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E-mailer Mike Burns begins his missive by quoting a highly credible source – me.
Burns responds: “I believed this once upon a time. But what I’ve read about the Green River Formation and its distinctive varve formations (which wreck the Genesis literal timeline and dispel the notion of a worldwide flood), and about the “plagiarized errors” argument in reference to “junk DNA” in the genomes of man and his higher primate relatives (which proves common descent among all of us) – all these have made me think otherwise. I’ve gone and debated these points online with some real creationist pros, and they’ve not been able to shoot down these arguments. Consequently, I think this is “a case of religious people being in conflict with ‘science.'”
To which I would reply: “You can THINK anything you want. But I have a problem with evolutionists who think it is their duty to make everyone else think like them. It concerns me that we have permitted these people to force their religious ideas about the origins of man upon the rest of us by calling it ‘science.'”
Burns continues: “You seem also to think that the problem lies with people who ‘have no problem forcing that religious worldview (evolution) down the throats of people whose faith does conflict with their theories.’ But what would YOU have us do? You would mandate the teaching of intelligent design. I take it ID reflects YOUR worldview. You would have that taught to everybody, INCLUDING students who have already decided they believe in evolution. Dollars to a hole in a donut that, if you got your way, and got ID in the classroom, next you’d be searching for a way to ease evolution OUT of the classroom.”
To which I reply: “No, Mr. Burns. You’ve got it all wrong. I don’t mandate anyone be forced to learn about Intelligent Design. I don’t even believe in compulsory education. Nor do I believe the government should be involved in education. These are precisely the conundrums we face when we decide it is the government’s job to rear our children and to decide what they need to know and what they need to believe. This is a fairly recent development in American history. And the results are predictable – kids know less than they have ever known and generations are morally bankrupt. They don’t even know anything important about evolution! I guess you could say this is silver lining beneath the dark cloud of government schooling.”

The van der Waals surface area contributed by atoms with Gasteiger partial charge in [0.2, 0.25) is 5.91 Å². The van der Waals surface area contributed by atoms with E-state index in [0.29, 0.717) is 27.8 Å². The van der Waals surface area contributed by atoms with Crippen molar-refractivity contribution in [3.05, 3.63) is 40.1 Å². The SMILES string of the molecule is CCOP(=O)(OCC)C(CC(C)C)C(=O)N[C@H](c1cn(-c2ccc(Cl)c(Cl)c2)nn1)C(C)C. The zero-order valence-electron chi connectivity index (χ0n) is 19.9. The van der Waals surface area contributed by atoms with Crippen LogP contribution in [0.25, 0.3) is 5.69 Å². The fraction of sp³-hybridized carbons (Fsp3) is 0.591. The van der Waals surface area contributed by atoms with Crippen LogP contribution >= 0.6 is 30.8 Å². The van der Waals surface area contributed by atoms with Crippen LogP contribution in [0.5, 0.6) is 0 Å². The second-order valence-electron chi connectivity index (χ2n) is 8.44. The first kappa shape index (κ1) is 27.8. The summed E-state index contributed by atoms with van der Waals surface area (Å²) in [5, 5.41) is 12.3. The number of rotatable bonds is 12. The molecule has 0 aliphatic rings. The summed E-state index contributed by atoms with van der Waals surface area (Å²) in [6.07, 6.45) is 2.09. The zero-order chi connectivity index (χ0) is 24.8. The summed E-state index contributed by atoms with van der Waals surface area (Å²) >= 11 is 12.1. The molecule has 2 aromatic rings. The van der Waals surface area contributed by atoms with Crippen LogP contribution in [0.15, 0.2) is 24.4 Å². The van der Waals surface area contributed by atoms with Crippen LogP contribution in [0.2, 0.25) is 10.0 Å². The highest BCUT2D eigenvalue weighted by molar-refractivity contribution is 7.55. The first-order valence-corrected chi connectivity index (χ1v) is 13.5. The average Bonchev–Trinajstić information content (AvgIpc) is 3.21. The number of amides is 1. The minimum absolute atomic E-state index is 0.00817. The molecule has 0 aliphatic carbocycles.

In conclusion, Burns writes: “Without directly saying it, you … clearly imply that evolution-believing Jews and Christians are ‘pagans.'”
I’ve been thinking about this quite a bit lately. Here’s my answer: Yes. I would have to say that if people who call themselves “Christians” and “Jews” but who deny the essence of the Bible, they are actually pagans.
You see, the Creation story in the Bible is not a story you can just separate from the rest of the Bible. It is the foundation for the entire Bible. Without Creation, the rest of the Bible makes no sense whatsoever. There is no sin without Creation. There is no need for redemption without the fall. If death had already entered into the world millions of years before man, God is deceiving us in the Bible. If evolution could be proved, I would have to stop believing in the God of the Bible. In short, if God lied about Creation, why should we believe anything else He has to say?
I know there are many people who call themselves “believers” who embrace evolution. I just don’t see how the Bible and evolution can be reconciled.
Again, who is it that is forcing their religion down the throats of others? Is it Christians who are doing this? Or is it the religion of secular humanism – a new name for paganism – that is doing this?
I look around and see a state religion that is intolerant of divergent worldviews, intolerant of other beliefs, intolerant of dissent. It is using the state school systems to indoctrinate children into the official religion – all the while accusing others of doing precisely what it is doing.
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